Ludacris may have led us to believe that heterosexual men want a “lady in the streets but a freak in the bed,” but according to science, Ludacris may be wrong. Gasp!
In a new study published in the European Journal of Social Psychology, researchers found that men often feel anxious when dating sexually aggressive women, to the detriment of their relationship—and the reason why is depressing.
For the study, which was small, researchers followed 62 newly dating couples for a period of eight months. The goal was to explore how each participant’s level of desire for sex and intimacy could influence their “attachment style.”
But newer research suggests that attachment styles may not be as fixed as we once thought; instead, they appear to change depending on who we date. We’ve all dated people who make us feel more or less anxious, right? When a partner is especially attentive and loving, for example, we might experience lower levels of anxious attachment.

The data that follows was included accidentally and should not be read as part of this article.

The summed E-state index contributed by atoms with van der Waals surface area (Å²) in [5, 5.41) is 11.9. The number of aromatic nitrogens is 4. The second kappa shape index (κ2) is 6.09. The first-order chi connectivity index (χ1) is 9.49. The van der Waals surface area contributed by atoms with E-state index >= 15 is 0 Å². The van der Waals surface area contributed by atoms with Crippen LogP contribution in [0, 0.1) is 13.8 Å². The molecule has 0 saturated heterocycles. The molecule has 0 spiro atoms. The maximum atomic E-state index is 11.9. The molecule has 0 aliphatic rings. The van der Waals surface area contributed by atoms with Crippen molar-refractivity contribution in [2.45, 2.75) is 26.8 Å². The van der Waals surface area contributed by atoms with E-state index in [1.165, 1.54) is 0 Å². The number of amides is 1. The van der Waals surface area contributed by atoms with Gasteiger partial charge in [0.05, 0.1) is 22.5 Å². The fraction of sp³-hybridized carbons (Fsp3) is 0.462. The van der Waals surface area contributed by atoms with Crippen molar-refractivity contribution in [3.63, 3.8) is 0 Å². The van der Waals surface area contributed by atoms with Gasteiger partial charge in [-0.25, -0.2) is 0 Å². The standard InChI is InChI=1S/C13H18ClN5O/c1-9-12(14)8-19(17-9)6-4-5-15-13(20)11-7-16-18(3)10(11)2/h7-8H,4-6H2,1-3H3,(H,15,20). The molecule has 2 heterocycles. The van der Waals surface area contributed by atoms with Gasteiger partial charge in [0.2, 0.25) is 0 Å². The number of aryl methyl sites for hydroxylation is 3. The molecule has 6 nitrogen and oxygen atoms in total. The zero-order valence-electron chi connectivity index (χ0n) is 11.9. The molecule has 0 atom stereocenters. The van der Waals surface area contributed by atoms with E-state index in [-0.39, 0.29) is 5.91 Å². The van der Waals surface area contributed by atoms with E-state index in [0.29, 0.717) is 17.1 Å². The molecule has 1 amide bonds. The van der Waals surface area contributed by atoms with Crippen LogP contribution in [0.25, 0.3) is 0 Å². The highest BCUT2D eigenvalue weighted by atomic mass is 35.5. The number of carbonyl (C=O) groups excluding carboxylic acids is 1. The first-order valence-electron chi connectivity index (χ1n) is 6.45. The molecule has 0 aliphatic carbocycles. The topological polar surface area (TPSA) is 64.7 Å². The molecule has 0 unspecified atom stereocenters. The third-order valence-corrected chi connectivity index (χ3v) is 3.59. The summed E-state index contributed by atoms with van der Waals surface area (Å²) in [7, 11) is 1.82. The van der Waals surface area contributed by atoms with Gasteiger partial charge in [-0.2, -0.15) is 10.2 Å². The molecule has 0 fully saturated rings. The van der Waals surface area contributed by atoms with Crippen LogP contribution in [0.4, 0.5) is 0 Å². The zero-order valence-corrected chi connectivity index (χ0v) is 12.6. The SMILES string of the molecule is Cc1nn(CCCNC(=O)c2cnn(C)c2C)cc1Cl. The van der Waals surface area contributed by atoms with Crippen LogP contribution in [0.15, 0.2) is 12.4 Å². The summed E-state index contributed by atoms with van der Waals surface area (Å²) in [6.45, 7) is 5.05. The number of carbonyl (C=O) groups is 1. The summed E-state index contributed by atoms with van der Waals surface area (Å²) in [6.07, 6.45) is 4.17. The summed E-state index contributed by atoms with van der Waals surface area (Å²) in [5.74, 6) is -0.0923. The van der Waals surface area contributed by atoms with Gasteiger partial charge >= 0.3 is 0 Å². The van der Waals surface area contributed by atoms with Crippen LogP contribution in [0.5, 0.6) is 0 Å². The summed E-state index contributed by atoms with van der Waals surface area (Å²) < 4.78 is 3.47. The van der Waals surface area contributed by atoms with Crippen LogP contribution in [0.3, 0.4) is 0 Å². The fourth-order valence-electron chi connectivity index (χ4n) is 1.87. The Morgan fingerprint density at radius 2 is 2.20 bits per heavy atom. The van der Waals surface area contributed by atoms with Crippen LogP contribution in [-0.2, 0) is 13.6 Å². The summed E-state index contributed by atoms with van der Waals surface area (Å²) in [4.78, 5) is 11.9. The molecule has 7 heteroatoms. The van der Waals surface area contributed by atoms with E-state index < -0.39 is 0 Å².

To test this newer theory, the researchers sent the newly dating couples a series of questions to answer about their relationship, intended to measure what type of attachment style each partner each exhibited. For example, the participants rated questions such as “I worry a lot about my relationship with my partner” (anxious attachment), and “I find it difficult to allow myself to depend on my partner” (avoidant attachment).
Read the full article here.